Colliers International releases their 2019 Retail Investment Review
Evolutionary-led changes to the composition of Australian shopping centres are key factors underpinning the resilience of bricks-and-mortar retailing, according to Colliers International’s latest Retail Investment Review.
The report found that despite global headwinds across other markets, the Australian retail investment market has remained relatively resilient and continues to grow, which is primarily due to the nation’s shopping habits.
Around 20% of Australian customers prefer to shop exclusively in-store, which is the highest proportion of any country within the Asia Pacific Region (Rakuten Marketing). Just 2% of consumers in Australia would buy exclusively online. In comparison, 7 per cent of American consumers are making their retail purchases online exclusively (Google Surveys, 2018).
“Because of the way Australian consumers choose to purchase their goods, retail sales at brick-and-mortar stores still account for about 95% of all retail activity in Australia, outperforming the US (circa 90%) and the UK (82%),” said Lachlan MacGillivray, Head of Retail Investment Services at Colliers International.
“Numerous case studies have shown that online and offline retailing in Australia are complementary as opposed to supplementary, as an overwhelming number (78%) of Australian consumers would shop both offline and online simultaneously,” said Alex Pham, Director of Retail Research at Colliers International.
“As a result, Australian retailers are increasingly adopting and benefitting from a multi-channel retailing strategy for their business.”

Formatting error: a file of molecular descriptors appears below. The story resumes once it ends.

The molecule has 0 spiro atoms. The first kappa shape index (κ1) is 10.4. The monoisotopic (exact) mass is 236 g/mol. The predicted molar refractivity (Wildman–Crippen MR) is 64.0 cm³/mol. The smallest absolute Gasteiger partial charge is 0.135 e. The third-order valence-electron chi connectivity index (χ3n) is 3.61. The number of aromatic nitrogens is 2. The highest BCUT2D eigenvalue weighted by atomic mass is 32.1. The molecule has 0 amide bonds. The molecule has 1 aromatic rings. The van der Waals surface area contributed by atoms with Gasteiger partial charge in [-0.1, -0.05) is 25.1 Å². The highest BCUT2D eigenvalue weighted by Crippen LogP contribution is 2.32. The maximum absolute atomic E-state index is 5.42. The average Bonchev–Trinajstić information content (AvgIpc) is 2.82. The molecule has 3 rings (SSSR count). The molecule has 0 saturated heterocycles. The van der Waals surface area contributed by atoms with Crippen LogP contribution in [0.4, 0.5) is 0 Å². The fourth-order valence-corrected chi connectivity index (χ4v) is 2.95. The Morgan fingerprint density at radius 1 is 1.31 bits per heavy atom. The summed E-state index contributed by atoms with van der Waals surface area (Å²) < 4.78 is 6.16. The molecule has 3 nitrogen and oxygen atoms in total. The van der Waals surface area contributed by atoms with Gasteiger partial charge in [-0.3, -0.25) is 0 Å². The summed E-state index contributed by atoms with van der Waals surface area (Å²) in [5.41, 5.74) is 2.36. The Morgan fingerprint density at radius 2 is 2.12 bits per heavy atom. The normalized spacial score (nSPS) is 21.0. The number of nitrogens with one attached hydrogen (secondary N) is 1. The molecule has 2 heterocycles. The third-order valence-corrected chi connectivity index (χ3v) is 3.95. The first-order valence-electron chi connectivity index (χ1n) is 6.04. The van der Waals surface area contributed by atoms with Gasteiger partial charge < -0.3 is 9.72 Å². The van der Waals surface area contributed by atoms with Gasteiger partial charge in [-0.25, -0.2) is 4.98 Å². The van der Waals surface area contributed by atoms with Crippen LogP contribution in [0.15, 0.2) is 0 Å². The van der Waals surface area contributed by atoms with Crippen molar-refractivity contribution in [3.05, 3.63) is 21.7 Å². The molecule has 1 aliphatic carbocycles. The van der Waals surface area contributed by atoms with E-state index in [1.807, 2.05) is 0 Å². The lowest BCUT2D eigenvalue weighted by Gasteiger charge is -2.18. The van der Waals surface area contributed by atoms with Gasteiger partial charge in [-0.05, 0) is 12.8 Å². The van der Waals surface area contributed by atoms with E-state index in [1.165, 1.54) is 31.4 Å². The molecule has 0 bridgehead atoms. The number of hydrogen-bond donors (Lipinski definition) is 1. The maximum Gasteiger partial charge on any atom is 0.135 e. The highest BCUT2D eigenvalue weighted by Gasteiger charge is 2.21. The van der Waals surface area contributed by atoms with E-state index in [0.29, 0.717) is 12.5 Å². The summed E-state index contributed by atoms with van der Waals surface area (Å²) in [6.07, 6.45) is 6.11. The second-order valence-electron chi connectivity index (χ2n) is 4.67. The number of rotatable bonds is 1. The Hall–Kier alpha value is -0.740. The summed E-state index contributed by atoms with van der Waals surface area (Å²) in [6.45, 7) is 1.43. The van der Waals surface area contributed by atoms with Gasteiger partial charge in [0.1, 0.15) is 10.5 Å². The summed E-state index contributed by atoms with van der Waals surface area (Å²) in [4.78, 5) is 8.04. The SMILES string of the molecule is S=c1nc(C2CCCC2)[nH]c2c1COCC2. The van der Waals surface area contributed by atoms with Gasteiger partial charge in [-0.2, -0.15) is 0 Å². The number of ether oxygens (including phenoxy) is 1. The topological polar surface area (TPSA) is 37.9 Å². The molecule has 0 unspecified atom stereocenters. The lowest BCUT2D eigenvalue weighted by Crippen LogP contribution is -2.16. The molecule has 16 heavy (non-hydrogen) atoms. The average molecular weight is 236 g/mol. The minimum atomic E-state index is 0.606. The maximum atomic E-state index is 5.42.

“As well as our tendency to favour bricks-and mortar-stores over online shopping, Australia’s average visitation per catchment ratios are among the highest in the world and the per capital supply of retail space in Australia is still relatively low compared to other developed markets, which aids the resilience our retail property market,” Mr MacGillivray said.
“The Australian population continues to grow at one of the fastest rates in the world and consumers are very distinctive, with a strong sense of attachment to their local communities and favouritism towards fresh produces and locally-made products.”
“This has led to a rise in ‘localism’ which is becoming a major influence on consumer preference and purchasing decisions, evidenced by the fact that almost 90% of Australians prefer to shop regularly at their local stores according to Relationships Australia.”
Colliers’ report found that strong investor demand in the Australian retail property market continued throughout 2018 but was constrained by the lack of quality stock on the market.
2018CY recorded $8.25 billion in retail property transactions (over $10 million), a figure that is 12% lower than the all time high recorded in the previous year. Despite limited availability, high quality centres underpinned by strong catchments continued to attract strong yields.
Neighbourhood Centres transacted more than any other retail category, accounting for 35% of sales, while Sub-regional centres accounted for the highest total value of sales in 2018, with more than $2.08 billion worth of assets sold – a 118% increase compared to the year prior. Domestic investors were responsible for 79% of total transaction value, showing local confidence in shopping centres that meet the needs of their catchments.